The Intel HD Graphics are joined by Iris

Intel has taken a bit of a lead on the Haswell release by detailing information about the new graphics systems.

Intel gets a bad wrap on the graphics front.  Much of it is warranted but a lot of it is really just poor marketing about the technologies and features they implement and improve on.  When AMD or NVIDIA update a driver or fix a bug or bring a new gaming feature to the table, they are sure that every single PC hardware based website knows about and thus, that as many PC gamers as possible know about it.  The same cannot be said about Intel though – they are much more understated when it comes to trumpeting their own horn.  Maybe that's because they are afraid of being called out on some aspects or that they have a little bit of performance envy compared to the discrete options on the market. 

Today might be the start of something new from the company though – a bigger focus on the graphics technology in Intel processors.  More than a month before the official unveiling of the Haswell processors publicly, Intel is opening up about SOME of the changes coming to the Haswell-based graphics products. 

We first learned about the changes to Intel's Haswell graphics architecture way back in September of 2012 at the Intel Developer Forum.  It was revealed then that the GT3 design would essentially double theoretical output over the currently existing GT2 design found in Ivy Bridge.  GT2 will continue to exist (though slightly updated) on Haswell and only some versions of Haswell will actually see updates to the higher-performing GT3 options.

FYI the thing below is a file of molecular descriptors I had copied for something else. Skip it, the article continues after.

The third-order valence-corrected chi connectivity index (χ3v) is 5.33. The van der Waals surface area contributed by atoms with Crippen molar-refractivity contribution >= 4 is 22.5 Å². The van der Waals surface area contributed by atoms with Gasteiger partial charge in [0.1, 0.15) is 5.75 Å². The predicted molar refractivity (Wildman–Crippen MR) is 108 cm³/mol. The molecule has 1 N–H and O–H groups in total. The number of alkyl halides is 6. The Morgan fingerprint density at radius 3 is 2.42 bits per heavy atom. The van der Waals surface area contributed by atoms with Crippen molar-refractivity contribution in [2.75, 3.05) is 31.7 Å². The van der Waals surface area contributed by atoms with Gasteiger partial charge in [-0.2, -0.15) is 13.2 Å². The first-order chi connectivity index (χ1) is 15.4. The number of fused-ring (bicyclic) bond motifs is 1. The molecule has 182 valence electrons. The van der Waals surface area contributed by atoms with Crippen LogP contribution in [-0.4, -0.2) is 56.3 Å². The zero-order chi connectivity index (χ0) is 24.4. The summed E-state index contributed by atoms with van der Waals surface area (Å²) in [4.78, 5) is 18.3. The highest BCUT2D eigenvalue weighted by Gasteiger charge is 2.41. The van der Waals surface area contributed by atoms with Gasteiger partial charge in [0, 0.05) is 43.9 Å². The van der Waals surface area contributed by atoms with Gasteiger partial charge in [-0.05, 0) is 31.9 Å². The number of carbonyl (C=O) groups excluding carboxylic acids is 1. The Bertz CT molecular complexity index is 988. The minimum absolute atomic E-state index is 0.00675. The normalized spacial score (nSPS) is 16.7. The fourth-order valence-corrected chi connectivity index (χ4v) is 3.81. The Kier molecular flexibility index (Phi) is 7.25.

In 2009 Intel announced a drive to increase graphics performance generation to generation at an exceptional level.  Not long after they released the Sandy Bridge CPU and the most significant performance increase in processor graphics ever.  Ivy Bridge followed after with a nice increase in graphics capability but not nearly as dramatic as the SNB jump.  Now, according to this graphic, the graphics capability of Haswell will be as much as 75x better than the chipset-based graphics from 2006.  The real question is what variants of Haswell will have that performance level…